I love cooperative games, and Star Trek Panic is high on my list of fun, family-friendly co-ops. In the original boardgame Castle Panic, players attempt to fend off attackers approaching a central city by playing cards to eliminate the attackers or rebuild the city wall. Star Trek Panic adds in a Star Trek theme, with the central city now represented by the Enterprise. City walls are now the ship’s shields and hull plating and the players always have a “mission” card to fulfill during the game. Players are also given a (Star Trek) character card with a special ability in the game. Good use of the players’ special abilities are key for doing well in the game. Every turn, players draw two new enemies to threaten the ship. These enemies start out in in the outermost ring of one of the six sections of the board. At the end of each turn the enemies move inward another ring (and usually firing a weapon.) Weapons fire damages the shields and then the hull when when shields are gone. If a ship gets to the innermost ring (of 3), it can board the ship to cause even more problems. Every turn, a player gets to play cards in order to shoot the attacking ships, rotate the ship (usually to spread out any damage), play a card’s special ability, or play cards on the current “mission” to complete it. Cards have multiple uses so a given card could be used to combat aliens or be played on a mission card, so sometimes there are tough choices. The game is played until the ship is too badly damaged, or the players manage to complete the required number of missions (more missions are required if playing the game at a higher difficulty level.)




The game has a nice story arc, starting slow and getting more precarious as play continues. The range of difficulty allows gamers to play a fairly easy game with less experienced players or a tougher game for those wanting more of a challenge. I have not played the original “Castle Panic” much, but even with a few plays I’m finding Star Trek Panic to be the superior game, and not just for the theming. Of the Star Trek games I’ve reviewed, this is the best candidate for younger gamers. The rules are easy to grasp, and because it is cooperative parents can help clarify options if a younger one gets overwhelmed.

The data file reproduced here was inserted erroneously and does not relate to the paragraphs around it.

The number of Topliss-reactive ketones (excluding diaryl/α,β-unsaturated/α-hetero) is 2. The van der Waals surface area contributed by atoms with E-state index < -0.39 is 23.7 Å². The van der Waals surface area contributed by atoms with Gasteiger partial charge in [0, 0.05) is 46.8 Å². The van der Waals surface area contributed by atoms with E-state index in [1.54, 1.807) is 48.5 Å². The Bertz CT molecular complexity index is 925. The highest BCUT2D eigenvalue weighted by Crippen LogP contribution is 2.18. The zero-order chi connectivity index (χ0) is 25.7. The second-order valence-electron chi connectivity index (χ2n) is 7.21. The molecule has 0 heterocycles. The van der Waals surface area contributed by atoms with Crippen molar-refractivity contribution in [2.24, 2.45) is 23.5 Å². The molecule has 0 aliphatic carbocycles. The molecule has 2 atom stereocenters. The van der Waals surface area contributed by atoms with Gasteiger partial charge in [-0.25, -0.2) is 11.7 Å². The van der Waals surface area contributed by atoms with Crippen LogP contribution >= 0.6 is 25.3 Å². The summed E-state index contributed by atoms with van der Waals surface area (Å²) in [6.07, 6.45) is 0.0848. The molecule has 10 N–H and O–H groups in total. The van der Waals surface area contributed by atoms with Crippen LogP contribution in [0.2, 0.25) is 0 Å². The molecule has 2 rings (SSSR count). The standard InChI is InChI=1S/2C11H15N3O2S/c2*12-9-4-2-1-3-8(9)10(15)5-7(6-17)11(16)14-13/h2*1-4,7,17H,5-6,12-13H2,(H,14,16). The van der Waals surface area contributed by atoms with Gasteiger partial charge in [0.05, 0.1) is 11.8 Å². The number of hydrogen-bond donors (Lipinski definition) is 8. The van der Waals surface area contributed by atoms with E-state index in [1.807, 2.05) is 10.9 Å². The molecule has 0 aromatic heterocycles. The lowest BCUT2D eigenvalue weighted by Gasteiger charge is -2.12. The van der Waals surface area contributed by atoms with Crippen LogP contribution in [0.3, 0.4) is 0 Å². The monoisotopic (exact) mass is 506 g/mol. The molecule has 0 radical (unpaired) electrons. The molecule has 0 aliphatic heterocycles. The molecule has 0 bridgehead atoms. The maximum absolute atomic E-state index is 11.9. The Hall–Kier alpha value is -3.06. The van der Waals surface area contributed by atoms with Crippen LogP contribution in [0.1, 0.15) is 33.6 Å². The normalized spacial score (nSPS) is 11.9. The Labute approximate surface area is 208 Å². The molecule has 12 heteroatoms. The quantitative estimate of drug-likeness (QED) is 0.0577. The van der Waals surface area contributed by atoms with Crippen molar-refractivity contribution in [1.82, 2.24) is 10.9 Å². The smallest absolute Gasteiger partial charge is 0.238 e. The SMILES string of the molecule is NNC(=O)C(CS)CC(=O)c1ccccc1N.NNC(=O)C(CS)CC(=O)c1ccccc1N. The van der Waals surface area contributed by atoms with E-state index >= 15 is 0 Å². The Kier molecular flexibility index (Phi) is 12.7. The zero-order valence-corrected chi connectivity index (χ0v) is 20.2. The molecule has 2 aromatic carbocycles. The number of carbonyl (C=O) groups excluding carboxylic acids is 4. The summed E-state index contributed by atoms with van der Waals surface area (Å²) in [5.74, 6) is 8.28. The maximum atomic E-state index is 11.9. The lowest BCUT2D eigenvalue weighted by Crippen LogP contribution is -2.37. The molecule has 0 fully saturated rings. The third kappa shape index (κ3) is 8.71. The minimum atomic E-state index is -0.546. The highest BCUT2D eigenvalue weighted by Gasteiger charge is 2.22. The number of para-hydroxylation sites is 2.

Star Trek: Five-Year Mission


5 year mission box3-7 Players
Time: 30-45 minutes
Rating: Family Friendly
Star Trek: Five-Year Mission is a cooperative game (everyone is wins or loses together.) It is a unique game and not a retheme of another title. In the game, players (up to 7) are given a character from Star Trek universe (cards with classic characters on the front and next generation on the back for a total of 14 different characters) with unique powers. Players draw missions from three decks (easy, medium, or hard.) They then try to complete the missions by rolling dice to match the matching symbols shown on the mission cards. Failures can damage players, removing one of their dice (which may be healed later.)


5 year mission


Some missions are considered “Prime Directives” which have to be completed before any others. Only 3 missions of each difficulty can be present, if a fourth is drawn it damages the ship (forcing players to pull from the more difficult missions in the future.) The team of players score points by completing missions. The game can be set up for a wide range of challenges, based on how many missions need to be completed. In a beginning game, players need to score 10 points (at least one mission of each difficulty), while those wanting a harder game can play for 19 points (and at least 2 of each mission difficulty.) Because of the style of play, the game can even handle players dropping in or out of the game without much disruption. It is a relatively fast, fun game but is best enjoyed when played with fans of the series.



Next time, on Star Trek: The Boardgame Generation,  Trek games for the strategy gamer….